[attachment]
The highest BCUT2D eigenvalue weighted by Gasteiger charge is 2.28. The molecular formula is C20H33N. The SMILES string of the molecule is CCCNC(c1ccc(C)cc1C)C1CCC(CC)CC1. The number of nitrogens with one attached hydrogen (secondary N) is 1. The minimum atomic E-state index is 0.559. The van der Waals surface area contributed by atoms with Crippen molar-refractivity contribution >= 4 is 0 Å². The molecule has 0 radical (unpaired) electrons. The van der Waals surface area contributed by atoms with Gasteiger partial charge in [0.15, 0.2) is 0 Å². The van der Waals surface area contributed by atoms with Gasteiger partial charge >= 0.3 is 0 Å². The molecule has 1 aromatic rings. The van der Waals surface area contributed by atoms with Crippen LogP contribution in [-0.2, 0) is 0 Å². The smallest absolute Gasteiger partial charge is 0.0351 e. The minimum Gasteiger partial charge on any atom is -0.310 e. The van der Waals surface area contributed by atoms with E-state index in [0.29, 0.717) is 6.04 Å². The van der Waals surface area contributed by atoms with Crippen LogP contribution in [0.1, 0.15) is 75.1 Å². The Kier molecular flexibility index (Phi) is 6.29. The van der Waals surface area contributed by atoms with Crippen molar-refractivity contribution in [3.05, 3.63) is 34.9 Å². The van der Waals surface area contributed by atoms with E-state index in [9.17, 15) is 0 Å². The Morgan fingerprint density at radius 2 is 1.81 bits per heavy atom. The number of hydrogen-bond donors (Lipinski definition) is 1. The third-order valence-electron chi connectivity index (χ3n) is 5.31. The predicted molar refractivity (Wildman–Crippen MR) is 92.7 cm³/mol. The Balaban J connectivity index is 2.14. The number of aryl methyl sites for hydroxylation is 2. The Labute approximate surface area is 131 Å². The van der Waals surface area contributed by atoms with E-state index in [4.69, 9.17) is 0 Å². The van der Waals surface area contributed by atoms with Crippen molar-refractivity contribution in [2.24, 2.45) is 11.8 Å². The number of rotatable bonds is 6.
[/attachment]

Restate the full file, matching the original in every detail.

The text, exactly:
The highest BCUT2D eigenvalue weighted by Gasteiger charge is 2.28. The molecular formula is C20H33N. The SMILES string of the molecule is CCCNC(c1ccc(C)cc1C)C1CCC(CC)CC1. The number of nitrogens with one attached hydrogen (secondary N) is 1. The minimum atomic E-state index is 0.559. The van der Waals surface area contributed by atoms with Crippen molar-refractivity contribution >= 4 is 0 Å². The molecule has 0 radical (unpaired) electrons. The van der Waals surface area contributed by atoms with Gasteiger partial charge in [0.15, 0.2) is 0 Å². The van der Waals surface area contributed by atoms with Gasteiger partial charge >= 0.3 is 0 Å². The molecule has 1 aromatic rings. The van der Waals surface area contributed by atoms with Crippen LogP contribution in [-0.2, 0) is 0 Å². The smallest absolute Gasteiger partial charge is 0.0351 e. The minimum Gasteiger partial charge on any atom is -0.310 e. The van der Waals surface area contributed by atoms with E-state index in [0.29, 0.717) is 6.04 Å². The van der Waals surface area contributed by atoms with Crippen LogP contribution in [0.1, 0.15) is 75.1 Å². The Kier molecular flexibility index (Phi) is 6.29. The van der Waals surface area contributed by atoms with Crippen molar-refractivity contribution in [3.05, 3.63) is 34.9 Å². The van der Waals surface area contributed by atoms with E-state index in [9.17, 15) is 0 Å². The Morgan fingerprint density at radius 2 is 1.81 bits per heavy atom. The number of hydrogen-bond donors (Lipinski definition) is 1. The third-order valence-electron chi connectivity index (χ3n) is 5.31. The predicted molar refractivity (Wildman–Crippen MR) is 92.7 cm³/mol. The Balaban J connectivity index is 2.14. The number of aryl methyl sites for hydroxylation is 2. The Labute approximate surface area is 131 Å². The van der Waals surface area contributed by atoms with E-state index in [4.69, 9.17) is 0 Å². The van der Waals surface area contributed by atoms with Crippen molar-refractivity contribution in [2.24, 2.45) is 11.8 Å². The number of rotatable bonds is 6.